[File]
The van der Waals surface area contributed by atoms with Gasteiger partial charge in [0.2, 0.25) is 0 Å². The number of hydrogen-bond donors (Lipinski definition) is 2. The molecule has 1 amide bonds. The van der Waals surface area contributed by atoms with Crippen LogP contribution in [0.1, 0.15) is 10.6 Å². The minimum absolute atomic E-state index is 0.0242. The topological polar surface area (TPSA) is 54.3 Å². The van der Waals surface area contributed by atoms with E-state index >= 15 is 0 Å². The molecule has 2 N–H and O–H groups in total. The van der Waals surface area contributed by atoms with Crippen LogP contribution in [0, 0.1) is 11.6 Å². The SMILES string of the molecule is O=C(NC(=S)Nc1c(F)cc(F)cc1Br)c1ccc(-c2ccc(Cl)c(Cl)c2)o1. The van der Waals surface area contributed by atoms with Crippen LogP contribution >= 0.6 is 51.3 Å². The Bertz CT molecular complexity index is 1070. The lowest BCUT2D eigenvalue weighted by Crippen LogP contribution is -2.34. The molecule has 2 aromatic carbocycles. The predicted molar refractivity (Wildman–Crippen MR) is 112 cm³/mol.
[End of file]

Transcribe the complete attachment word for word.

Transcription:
The van der Waals surface area contributed by atoms with Gasteiger partial charge in [0.2, 0.25) is 0 Å². The number of hydrogen-bond donors (Lipinski definition) is 2. The molecule has 1 amide bonds. The van der Waals surface area contributed by atoms with Crippen LogP contribution in [0.1, 0.15) is 10.6 Å². The minimum absolute atomic E-state index is 0.0242. The topological polar surface area (TPSA) is 54.3 Å². The van der Waals surface area contributed by atoms with E-state index >= 15 is 0 Å². The molecule has 2 N–H and O–H groups in total. The van der Waals surface area contributed by atoms with Crippen LogP contribution in [0, 0.1) is 11.6 Å². The SMILES string of the molecule is O=C(NC(=S)Nc1c(F)cc(F)cc1Br)c1ccc(-c2ccc(Cl)c(Cl)c2)o1. The van der Waals surface area contributed by atoms with Crippen LogP contribution >= 0.6 is 51.3 Å². The Bertz CT molecular complexity index is 1070. The lowest BCUT2D eigenvalue weighted by Crippen LogP contribution is -2.34. The molecule has 2 aromatic carbocycles. The predicted molar refractivity (Wildman–Crippen MR) is 112 cm³/mol.